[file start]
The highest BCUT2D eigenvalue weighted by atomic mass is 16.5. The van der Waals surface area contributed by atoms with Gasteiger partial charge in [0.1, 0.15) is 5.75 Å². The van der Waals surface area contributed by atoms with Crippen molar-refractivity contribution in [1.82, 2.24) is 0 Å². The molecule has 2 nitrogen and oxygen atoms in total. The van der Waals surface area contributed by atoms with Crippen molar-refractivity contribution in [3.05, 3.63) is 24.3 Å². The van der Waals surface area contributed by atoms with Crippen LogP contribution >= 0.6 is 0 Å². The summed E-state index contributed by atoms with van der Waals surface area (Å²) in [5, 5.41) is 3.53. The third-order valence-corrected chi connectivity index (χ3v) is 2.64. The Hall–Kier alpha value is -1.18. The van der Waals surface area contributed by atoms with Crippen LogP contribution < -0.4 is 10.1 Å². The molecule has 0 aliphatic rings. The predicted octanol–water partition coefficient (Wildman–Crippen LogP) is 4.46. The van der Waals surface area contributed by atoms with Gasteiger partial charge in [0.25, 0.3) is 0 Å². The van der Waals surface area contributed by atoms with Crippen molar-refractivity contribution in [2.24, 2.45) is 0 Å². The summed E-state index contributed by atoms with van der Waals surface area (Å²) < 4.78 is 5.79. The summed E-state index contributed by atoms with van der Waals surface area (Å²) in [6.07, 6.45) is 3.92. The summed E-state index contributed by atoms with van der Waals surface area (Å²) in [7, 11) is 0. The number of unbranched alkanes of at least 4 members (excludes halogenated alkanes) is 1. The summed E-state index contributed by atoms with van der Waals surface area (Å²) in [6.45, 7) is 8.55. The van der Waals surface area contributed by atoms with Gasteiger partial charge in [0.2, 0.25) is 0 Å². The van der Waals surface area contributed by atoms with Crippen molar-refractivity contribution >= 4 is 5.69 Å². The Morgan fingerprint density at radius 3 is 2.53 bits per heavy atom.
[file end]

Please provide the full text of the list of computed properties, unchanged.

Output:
The highest BCUT2D eigenvalue weighted by atomic mass is 16.5. The van der Waals surface area contributed by atoms with Gasteiger partial charge in [0.1, 0.15) is 5.75 Å². The van der Waals surface area contributed by atoms with Crippen molar-refractivity contribution in [1.82, 2.24) is 0 Å². The molecule has 2 nitrogen and oxygen atoms in total. The van der Waals surface area contributed by atoms with Crippen molar-refractivity contribution in [3.05, 3.63) is 24.3 Å². The van der Waals surface area contributed by atoms with Crippen LogP contribution >= 0.6 is 0 Å². The summed E-state index contributed by atoms with van der Waals surface area (Å²) in [5, 5.41) is 3.53. The third-order valence-corrected chi connectivity index (χ3v) is 2.64. The Hall–Kier alpha value is -1.18. The van der Waals surface area contributed by atoms with Crippen LogP contribution < -0.4 is 10.1 Å². The molecule has 0 aliphatic rings. The predicted octanol–water partition coefficient (Wildman–Crippen LogP) is 4.46. The van der Waals surface area contributed by atoms with Gasteiger partial charge in [0.25, 0.3) is 0 Å². The van der Waals surface area contributed by atoms with Crippen molar-refractivity contribution in [2.24, 2.45) is 0 Å². The summed E-state index contributed by atoms with van der Waals surface area (Å²) < 4.78 is 5.79. The summed E-state index contributed by atoms with van der Waals surface area (Å²) in [6.07, 6.45) is 3.92. The summed E-state index contributed by atoms with van der Waals surface area (Å²) in [7, 11) is 0. The number of unbranched alkanes of at least 4 members (excludes halogenated alkanes) is 1. The summed E-state index contributed by atoms with van der Waals surface area (Å²) in [6.45, 7) is 8.55. The van der Waals surface area contributed by atoms with Gasteiger partial charge in [0.2, 0.25) is 0 Å². The van der Waals surface area contributed by atoms with Crippen molar-refractivity contribution >= 4 is 5.69 Å². The Morgan fingerprint density at radius 3 is 2.53 bits per heavy atom.